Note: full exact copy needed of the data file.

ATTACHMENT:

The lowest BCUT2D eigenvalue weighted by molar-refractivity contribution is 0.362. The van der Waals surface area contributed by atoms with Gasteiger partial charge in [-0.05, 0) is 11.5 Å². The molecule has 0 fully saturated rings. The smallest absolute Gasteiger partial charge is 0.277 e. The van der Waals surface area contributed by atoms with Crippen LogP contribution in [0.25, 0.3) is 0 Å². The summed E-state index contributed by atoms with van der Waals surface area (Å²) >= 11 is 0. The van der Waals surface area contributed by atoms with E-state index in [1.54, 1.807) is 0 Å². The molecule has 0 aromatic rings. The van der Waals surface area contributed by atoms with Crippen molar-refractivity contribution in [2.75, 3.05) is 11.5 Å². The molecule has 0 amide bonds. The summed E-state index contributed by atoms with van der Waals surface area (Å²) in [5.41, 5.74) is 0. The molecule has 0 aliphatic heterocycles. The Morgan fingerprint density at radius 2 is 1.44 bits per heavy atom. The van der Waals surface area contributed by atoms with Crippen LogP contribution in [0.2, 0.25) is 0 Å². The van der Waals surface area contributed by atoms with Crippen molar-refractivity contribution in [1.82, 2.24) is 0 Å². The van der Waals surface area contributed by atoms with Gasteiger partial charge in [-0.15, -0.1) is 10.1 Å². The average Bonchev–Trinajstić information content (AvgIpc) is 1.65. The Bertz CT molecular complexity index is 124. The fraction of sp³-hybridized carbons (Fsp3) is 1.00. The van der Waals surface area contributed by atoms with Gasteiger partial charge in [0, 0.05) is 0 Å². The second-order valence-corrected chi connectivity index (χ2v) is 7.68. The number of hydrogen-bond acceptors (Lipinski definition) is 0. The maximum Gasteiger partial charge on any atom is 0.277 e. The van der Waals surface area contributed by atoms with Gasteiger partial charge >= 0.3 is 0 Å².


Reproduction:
The lowest BCUT2D eigenvalue weighted by molar-refractivity contribution is 0.362. The van der Waals surface area contributed by atoms with Gasteiger partial charge in [-0.05, 0) is 11.5 Å². The molecule has 0 fully saturated rings. The smallest absolute Gasteiger partial charge is 0.277 e. The van der Waals surface area contributed by atoms with Crippen LogP contribution in [0.25, 0.3) is 0 Å². The summed E-state index contributed by atoms with van der Waals surface area (Å²) >= 11 is 0. The van der Waals surface area contributed by atoms with E-state index in [1.54, 1.807) is 0 Å². The molecule has 0 aromatic rings. The van der Waals surface area contributed by atoms with Crippen molar-refractivity contribution in [2.75, 3.05) is 11.5 Å². The molecule has 0 amide bonds. The summed E-state index contributed by atoms with van der Waals surface area (Å²) in [5.41, 5.74) is 0. The molecule has 0 aliphatic heterocycles. The Morgan fingerprint density at radius 2 is 1.44 bits per heavy atom. The van der Waals surface area contributed by atoms with Crippen LogP contribution in [0.2, 0.25) is 0 Å². The van der Waals surface area contributed by atoms with Crippen molar-refractivity contribution in [1.82, 2.24) is 0 Å². The van der Waals surface area contributed by atoms with Gasteiger partial charge in [-0.15, -0.1) is 10.1 Å². The average Bonchev–Trinajstić information content (AvgIpc) is 1.65. The Bertz CT molecular complexity index is 124. The fraction of sp³-hybridized carbons (Fsp3) is 1.00. The van der Waals surface area contributed by atoms with Gasteiger partial charge in [0, 0.05) is 0 Å². The second-order valence-corrected chi connectivity index (χ2v) is 7.68. The number of hydrogen-bond acceptors (Lipinski definition) is 0. The maximum Gasteiger partial charge on any atom is 0.277 e. The van der Waals surface area contributed by atoms with Gasteiger partial charge >= 0.3 is 0 Å².